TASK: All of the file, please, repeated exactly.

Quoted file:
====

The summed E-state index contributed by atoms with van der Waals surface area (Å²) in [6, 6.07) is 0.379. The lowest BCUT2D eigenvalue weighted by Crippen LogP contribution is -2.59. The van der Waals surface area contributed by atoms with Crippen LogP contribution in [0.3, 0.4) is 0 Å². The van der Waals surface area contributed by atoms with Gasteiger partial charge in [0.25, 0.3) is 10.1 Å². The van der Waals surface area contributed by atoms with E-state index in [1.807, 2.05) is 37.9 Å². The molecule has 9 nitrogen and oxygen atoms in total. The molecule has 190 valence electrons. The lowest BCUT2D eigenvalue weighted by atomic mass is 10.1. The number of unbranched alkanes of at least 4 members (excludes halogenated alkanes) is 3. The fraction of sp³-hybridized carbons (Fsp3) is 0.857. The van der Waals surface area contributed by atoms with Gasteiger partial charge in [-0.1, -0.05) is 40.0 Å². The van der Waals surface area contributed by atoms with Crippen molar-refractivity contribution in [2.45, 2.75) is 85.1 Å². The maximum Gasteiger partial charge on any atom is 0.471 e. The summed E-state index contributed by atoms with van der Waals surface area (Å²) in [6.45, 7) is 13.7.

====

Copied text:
The summed E-state index contributed by atoms with van der Waals surface area (Å²) in [6, 6.07) is 0.379. The lowest BCUT2D eigenvalue weighted by Crippen LogP contribution is -2.59. The van der Waals surface area contributed by atoms with Crippen LogP contribution in [0.3, 0.4) is 0 Å². The van der Waals surface area contributed by atoms with Gasteiger partial charge in [0.25, 0.3) is 10.1 Å². The van der Waals surface area contributed by atoms with E-state index in [1.807, 2.05) is 37.9 Å². The molecule has 9 nitrogen and oxygen atoms in total. The molecule has 190 valence electrons. The lowest BCUT2D eigenvalue weighted by atomic mass is 10.1. The number of unbranched alkanes of at least 4 members (excludes halogenated alkanes) is 3. The fraction of sp³-hybridized carbons (Fsp3) is 0.857. The van der Waals surface area contributed by atoms with Gasteiger partial charge in [-0.1, -0.05) is 40.0 Å². The van der Waals surface area contributed by atoms with Crippen molar-refractivity contribution in [2.45, 2.75) is 85.1 Å². The maximum Gasteiger partial charge on any atom is 0.471 e. The summed E-state index contributed by atoms with van der Waals surface area (Å²) in [6.45, 7) is 13.7.